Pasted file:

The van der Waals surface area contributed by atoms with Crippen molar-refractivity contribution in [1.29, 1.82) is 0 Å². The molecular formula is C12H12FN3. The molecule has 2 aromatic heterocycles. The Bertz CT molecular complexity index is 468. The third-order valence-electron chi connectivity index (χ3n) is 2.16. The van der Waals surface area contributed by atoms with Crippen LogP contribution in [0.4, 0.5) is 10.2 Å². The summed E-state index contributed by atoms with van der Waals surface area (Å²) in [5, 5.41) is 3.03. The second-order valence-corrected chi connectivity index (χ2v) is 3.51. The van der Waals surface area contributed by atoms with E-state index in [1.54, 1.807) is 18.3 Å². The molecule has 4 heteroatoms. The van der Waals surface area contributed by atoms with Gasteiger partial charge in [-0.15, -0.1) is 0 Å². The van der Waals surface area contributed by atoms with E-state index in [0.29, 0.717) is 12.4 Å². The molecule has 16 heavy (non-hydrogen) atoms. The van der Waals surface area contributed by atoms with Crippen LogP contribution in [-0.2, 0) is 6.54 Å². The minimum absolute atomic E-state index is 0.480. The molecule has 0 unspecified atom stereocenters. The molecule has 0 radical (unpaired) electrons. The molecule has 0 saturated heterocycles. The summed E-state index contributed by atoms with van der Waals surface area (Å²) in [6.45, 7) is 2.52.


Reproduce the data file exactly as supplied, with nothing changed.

The van der Waals surface area contributed by atoms with Crippen molar-refractivity contribution in [1.29, 1.82) is 0 Å². The molecular formula is C12H12FN3. The molecule has 2 aromatic heterocycles. The Bertz CT molecular complexity index is 468. The third-order valence-electron chi connectivity index (χ3n) is 2.16. The van der Waals surface area contributed by atoms with Crippen LogP contribution in [0.4, 0.5) is 10.2 Å². The summed E-state index contributed by atoms with van der Waals surface area (Å²) in [5, 5.41) is 3.03. The second-order valence-corrected chi connectivity index (χ2v) is 3.51. The van der Waals surface area contributed by atoms with E-state index in [1.54, 1.807) is 18.3 Å². The molecule has 4 heteroatoms. The van der Waals surface area contributed by atoms with Gasteiger partial charge in [-0.15, -0.1) is 0 Å². The van der Waals surface area contributed by atoms with E-state index in [0.29, 0.717) is 12.4 Å². The molecule has 16 heavy (non-hydrogen) atoms. The van der Waals surface area contributed by atoms with Crippen LogP contribution in [-0.2, 0) is 6.54 Å². The minimum absolute atomic E-state index is 0.480. The molecule has 0 unspecified atom stereocenters. The molecule has 0 radical (unpaired) electrons. The molecule has 0 saturated heterocycles. The summed E-state index contributed by atoms with van der Waals surface area (Å²) in [6.45, 7) is 2.52.